Definition of encrypt in English:

encrypt

Pronunciation: /enˈkript//inˈkript/

verb

[WITH OBJECT]
  • 1 Convert (information or data) into a cipher or code, especially to prevent unauthorized access.

    • ‘When all other messages are plaintext, a single encrypted message is easily spotted.’
    • ‘Storing customer information as encrypted data on a secure server would also be a good idea.’
    • ‘An encryption algorithm is a mathematical equation containing the message being encrypted or decrypted.’
    • ‘It can also allow digitally signed electronic transactions and encrypt information.’
    • ‘Specifically, encrypt using keys that have been signed and verified by people you know.’
    • ‘The microprocessor encrypts information and provides an encrypted output which is related to the alternator electrical output.’
    • ‘Equally, any email sent with such information should be encrypted.’
    • ‘The music is encrypted with a key that keeps it from being played except on the same machine.’
    • ‘For the time being, don't choose to sign and encrypt all messages automatically.’
    • ‘After all, if we encrypt all the customer data, it will be protected, right?’
    • ‘Take passwords for instance, which are encrypted using a one-way encryption system.’
    • ‘Such protection automatically encrypts all information loaded onto a USB token or other removable media.’
    • ‘Also, it'll be a digitally encrypted signal with an access password.’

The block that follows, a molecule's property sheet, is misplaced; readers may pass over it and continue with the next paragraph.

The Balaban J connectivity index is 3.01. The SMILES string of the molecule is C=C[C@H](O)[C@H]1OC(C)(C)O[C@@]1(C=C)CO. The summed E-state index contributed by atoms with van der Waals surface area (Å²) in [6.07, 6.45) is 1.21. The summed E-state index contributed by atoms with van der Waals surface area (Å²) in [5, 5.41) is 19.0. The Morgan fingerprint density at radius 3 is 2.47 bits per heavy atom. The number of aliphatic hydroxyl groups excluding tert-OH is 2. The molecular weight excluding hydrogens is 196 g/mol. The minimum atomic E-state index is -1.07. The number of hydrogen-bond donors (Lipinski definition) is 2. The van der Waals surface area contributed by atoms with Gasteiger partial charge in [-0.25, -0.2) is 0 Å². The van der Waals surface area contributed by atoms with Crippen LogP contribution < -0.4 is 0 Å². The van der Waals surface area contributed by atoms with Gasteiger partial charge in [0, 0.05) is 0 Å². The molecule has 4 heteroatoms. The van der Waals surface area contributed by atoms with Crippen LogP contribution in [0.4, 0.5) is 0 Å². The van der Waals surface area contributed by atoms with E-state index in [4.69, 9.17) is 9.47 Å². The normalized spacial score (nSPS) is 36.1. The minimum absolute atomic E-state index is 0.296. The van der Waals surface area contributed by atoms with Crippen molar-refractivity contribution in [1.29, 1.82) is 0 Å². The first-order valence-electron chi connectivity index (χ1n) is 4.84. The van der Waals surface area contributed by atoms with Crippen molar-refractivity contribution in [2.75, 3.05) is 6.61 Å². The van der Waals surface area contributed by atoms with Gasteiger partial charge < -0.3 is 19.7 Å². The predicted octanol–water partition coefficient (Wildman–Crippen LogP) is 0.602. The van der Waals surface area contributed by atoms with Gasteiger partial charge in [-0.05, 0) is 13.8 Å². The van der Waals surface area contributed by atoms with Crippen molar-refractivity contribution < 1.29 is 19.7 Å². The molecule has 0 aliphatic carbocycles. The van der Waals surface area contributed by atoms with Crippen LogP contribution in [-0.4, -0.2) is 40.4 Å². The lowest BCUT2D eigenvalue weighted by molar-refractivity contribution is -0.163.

• ‘You'll see a check box that can be used to encrypt the file.’
    • ‘A private key is used to decrypt data encrypted with the corresponding public key and to create digital signatures.’
    • ‘The public key encrypts the information as it's sent from a person's computer to the merchant, and a private key decrypts the information.’
    • ‘At some point, while poking around on that server, he found an unprotected file containing encrypted passwords.’
    • ‘Because of the way passwords are encrypted, the most secure passwords are seven or 14 characters long.’
    • ‘If stolen e-mail is effectively encrypted, it can't be read easily by thieves.’
    • ‘On a basic level they could be used to decode encrypted information almost instantly.’
    • ‘I can shred my documents, encrypt all my communications, and do all sorts of paranoid things.’
    1. 1.1encrypt something in Conceal data in (something) by converting it into a code.
      • ‘They needed to encrypt the meaning in others’ thoughts and be assured their ideas would be perpetuated.’
      • ‘Security is insured by encrypting the data in the exchange, which cannot be scanned or copied by sophisticated theft devices.’
      • ‘If messages have been encrypted in these texts then how do we know we are getting it right?’
      • ‘To understand how and why this information is encrypted in the Periodic Table, we need to define what we mean by an element.’

Origin

1950s (originally US): from en- in + Greek kruptos hidden.

Pronunciation:

encrypt

/enˈkript//inˈkript/